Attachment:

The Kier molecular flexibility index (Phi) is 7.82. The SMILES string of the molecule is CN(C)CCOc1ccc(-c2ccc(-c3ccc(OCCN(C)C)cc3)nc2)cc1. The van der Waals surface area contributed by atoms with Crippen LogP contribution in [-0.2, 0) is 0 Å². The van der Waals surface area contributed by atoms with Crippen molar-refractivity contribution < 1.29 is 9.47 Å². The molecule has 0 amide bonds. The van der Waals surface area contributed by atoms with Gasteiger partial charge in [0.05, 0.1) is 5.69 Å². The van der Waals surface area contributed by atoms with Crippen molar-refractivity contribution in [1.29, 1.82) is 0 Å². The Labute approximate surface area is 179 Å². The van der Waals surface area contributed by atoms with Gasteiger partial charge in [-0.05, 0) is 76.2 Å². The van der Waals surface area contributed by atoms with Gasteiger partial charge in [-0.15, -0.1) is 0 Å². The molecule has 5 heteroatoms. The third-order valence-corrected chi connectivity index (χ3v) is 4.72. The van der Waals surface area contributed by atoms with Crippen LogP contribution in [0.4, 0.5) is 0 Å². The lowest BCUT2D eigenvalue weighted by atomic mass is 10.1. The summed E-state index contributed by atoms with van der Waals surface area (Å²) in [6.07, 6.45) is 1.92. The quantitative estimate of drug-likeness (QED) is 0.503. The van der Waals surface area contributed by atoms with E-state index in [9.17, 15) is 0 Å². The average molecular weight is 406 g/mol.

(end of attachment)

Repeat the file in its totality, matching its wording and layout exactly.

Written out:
The Kier molecular flexibility index (Phi) is 7.82. The SMILES string of the molecule is CN(C)CCOc1ccc(-c2ccc(-c3ccc(OCCN(C)C)cc3)nc2)cc1. The van der Waals surface area contributed by atoms with Crippen LogP contribution in [-0.2, 0) is 0 Å². The van der Waals surface area contributed by atoms with Crippen molar-refractivity contribution < 1.29 is 9.47 Å². The molecule has 0 amide bonds. The van der Waals surface area contributed by atoms with Gasteiger partial charge in [0.05, 0.1) is 5.69 Å². The van der Waals surface area contributed by atoms with Crippen molar-refractivity contribution in [1.29, 1.82) is 0 Å². The Labute approximate surface area is 179 Å². The van der Waals surface area contributed by atoms with Gasteiger partial charge in [-0.05, 0) is 76.2 Å². The van der Waals surface area contributed by atoms with Gasteiger partial charge in [-0.15, -0.1) is 0 Å². The molecule has 5 heteroatoms. The third-order valence-corrected chi connectivity index (χ3v) is 4.72. The van der Waals surface area contributed by atoms with Crippen LogP contribution in [0.4, 0.5) is 0 Å². The lowest BCUT2D eigenvalue weighted by atomic mass is 10.1. The summed E-state index contributed by atoms with van der Waals surface area (Å²) in [6.07, 6.45) is 1.92. The quantitative estimate of drug-likeness (QED) is 0.503. The van der Waals surface area contributed by atoms with E-state index in [9.17, 15) is 0 Å². The average molecular weight is 406 g/mol.